The Book Thief by Marcus Zusak

Rating: 4/5 stars

The Book Thief is a story about the life of Liesel Merminger, an orphan living in Germany during World War 2. As I presume you all know, Germany is infamous for the Holocaust, where millions of Jews were persecuted and killed. In a dramatic twist of events, Liesel and her adopted family finds a Jewish man on their doorstep, whom they cared for as he lived under the basement. Liesel scratches out a meagre existence for herself by stealing something that she can’t resist — books. With the help of her foster father, she learns to read and shares her stolen books with the Jewish man and her neighbours.

As we progress through the book, Liesel comes to understand the power of words, as being able to read not only empowers her, but it also empowers others. The book is also full of visually strong moments: the literal “whitewashing” of a bad book (Mein Kampf) into a good one, the young Jew’s fantasy boxing fight with Hitler. And if that does not convince you to read the book, the interesting thing is: the whole story is narrated by and told in the point of view of Death.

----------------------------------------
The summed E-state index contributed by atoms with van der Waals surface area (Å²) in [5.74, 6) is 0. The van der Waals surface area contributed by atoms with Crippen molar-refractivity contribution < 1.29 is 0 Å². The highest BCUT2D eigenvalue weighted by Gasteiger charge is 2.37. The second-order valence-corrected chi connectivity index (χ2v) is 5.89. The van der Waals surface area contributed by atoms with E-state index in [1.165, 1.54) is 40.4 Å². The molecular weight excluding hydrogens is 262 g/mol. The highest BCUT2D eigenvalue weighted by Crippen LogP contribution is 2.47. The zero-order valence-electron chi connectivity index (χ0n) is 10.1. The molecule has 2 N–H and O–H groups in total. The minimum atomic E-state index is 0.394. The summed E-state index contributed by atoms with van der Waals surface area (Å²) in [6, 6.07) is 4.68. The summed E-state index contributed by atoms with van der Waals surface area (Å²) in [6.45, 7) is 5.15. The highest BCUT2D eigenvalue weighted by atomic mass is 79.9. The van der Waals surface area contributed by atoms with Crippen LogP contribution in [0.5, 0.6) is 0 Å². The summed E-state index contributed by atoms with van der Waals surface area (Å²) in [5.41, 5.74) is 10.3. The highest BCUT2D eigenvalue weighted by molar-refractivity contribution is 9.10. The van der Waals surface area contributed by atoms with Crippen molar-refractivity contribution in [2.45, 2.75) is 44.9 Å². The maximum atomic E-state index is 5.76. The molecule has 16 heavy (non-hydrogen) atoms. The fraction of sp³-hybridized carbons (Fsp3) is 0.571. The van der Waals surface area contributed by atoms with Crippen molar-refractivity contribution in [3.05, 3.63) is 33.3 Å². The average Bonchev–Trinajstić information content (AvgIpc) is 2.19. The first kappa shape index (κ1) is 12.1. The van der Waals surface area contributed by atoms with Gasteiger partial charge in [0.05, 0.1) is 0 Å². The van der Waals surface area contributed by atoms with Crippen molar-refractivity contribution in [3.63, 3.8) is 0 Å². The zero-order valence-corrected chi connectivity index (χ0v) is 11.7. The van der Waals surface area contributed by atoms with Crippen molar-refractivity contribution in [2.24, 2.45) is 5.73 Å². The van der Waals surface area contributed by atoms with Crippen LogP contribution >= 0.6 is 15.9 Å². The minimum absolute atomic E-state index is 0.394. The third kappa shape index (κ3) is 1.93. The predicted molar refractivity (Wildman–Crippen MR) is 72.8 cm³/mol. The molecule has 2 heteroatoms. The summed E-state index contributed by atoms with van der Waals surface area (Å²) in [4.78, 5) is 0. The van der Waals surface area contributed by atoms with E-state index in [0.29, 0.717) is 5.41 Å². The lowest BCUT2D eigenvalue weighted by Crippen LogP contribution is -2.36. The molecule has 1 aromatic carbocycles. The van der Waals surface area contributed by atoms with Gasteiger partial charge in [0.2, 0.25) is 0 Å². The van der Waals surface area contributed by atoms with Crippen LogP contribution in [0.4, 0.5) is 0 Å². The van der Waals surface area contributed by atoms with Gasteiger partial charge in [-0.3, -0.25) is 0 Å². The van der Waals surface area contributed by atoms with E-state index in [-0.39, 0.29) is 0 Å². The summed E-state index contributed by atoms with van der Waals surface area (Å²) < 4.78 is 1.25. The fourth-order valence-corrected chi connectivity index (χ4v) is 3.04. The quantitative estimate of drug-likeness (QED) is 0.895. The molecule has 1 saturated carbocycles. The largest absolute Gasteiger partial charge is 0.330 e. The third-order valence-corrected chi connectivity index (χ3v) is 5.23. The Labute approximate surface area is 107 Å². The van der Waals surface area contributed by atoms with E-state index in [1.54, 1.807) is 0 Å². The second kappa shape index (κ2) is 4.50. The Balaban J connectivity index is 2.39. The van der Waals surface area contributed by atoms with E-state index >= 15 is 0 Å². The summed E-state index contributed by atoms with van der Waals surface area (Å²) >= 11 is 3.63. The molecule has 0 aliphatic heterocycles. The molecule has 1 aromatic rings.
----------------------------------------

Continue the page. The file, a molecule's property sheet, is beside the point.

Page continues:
In sum, this is an unforgettable story of the ability of books to feed the soul.

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